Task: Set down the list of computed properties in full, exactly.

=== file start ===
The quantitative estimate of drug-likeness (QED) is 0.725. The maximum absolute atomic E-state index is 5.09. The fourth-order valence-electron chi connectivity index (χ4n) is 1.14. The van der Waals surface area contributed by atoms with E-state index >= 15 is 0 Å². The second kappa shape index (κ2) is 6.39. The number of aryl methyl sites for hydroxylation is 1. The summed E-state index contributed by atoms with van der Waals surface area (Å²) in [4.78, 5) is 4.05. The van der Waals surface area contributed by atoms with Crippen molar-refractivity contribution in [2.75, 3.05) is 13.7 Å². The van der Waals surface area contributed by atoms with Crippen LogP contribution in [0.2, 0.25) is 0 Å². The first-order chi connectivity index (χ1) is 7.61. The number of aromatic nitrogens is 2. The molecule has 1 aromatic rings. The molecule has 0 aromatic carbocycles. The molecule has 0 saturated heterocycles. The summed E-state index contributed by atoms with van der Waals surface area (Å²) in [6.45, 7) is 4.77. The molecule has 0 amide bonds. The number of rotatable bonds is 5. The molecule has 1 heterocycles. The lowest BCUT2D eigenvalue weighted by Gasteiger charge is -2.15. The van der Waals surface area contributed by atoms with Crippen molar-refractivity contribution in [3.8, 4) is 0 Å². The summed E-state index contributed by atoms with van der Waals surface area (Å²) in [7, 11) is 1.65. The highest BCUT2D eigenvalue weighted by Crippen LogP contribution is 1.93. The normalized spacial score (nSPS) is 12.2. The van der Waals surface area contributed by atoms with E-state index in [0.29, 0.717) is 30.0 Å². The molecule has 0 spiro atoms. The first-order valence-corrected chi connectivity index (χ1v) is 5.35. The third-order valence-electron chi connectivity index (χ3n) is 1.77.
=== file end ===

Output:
The quantitative estimate of drug-likeness (QED) is 0.725. The maximum absolute atomic E-state index is 5.09. The fourth-order valence-electron chi connectivity index (χ4n) is 1.14. The van der Waals surface area contributed by atoms with E-state index >= 15 is 0 Å². The second kappa shape index (κ2) is 6.39. The number of aryl methyl sites for hydroxylation is 1. The summed E-state index contributed by atoms with van der Waals surface area (Å²) in [4.78, 5) is 4.05. The van der Waals surface area contributed by atoms with Crippen molar-refractivity contribution in [2.75, 3.05) is 13.7 Å². The van der Waals surface area contributed by atoms with Crippen LogP contribution in [0.2, 0.25) is 0 Å². The first-order chi connectivity index (χ1) is 7.61. The number of aromatic nitrogens is 2. The molecule has 1 aromatic rings. The molecule has 0 aromatic carbocycles. The molecule has 0 saturated heterocycles. The summed E-state index contributed by atoms with van der Waals surface area (Å²) in [6.45, 7) is 4.77. The molecule has 0 amide bonds. The number of rotatable bonds is 5. The molecule has 1 heterocycles. The lowest BCUT2D eigenvalue weighted by Gasteiger charge is -2.15. The van der Waals surface area contributed by atoms with Crippen molar-refractivity contribution in [3.8, 4) is 0 Å². The summed E-state index contributed by atoms with van der Waals surface area (Å²) in [7, 11) is 1.65. The highest BCUT2D eigenvalue weighted by Crippen LogP contribution is 1.93. The normalized spacial score (nSPS) is 12.2. The van der Waals surface area contributed by atoms with E-state index in [0.29, 0.717) is 30.0 Å². The molecule has 0 spiro atoms. The first-order valence-corrected chi connectivity index (χ1v) is 5.35. The third-order valence-electron chi connectivity index (χ3n) is 1.77.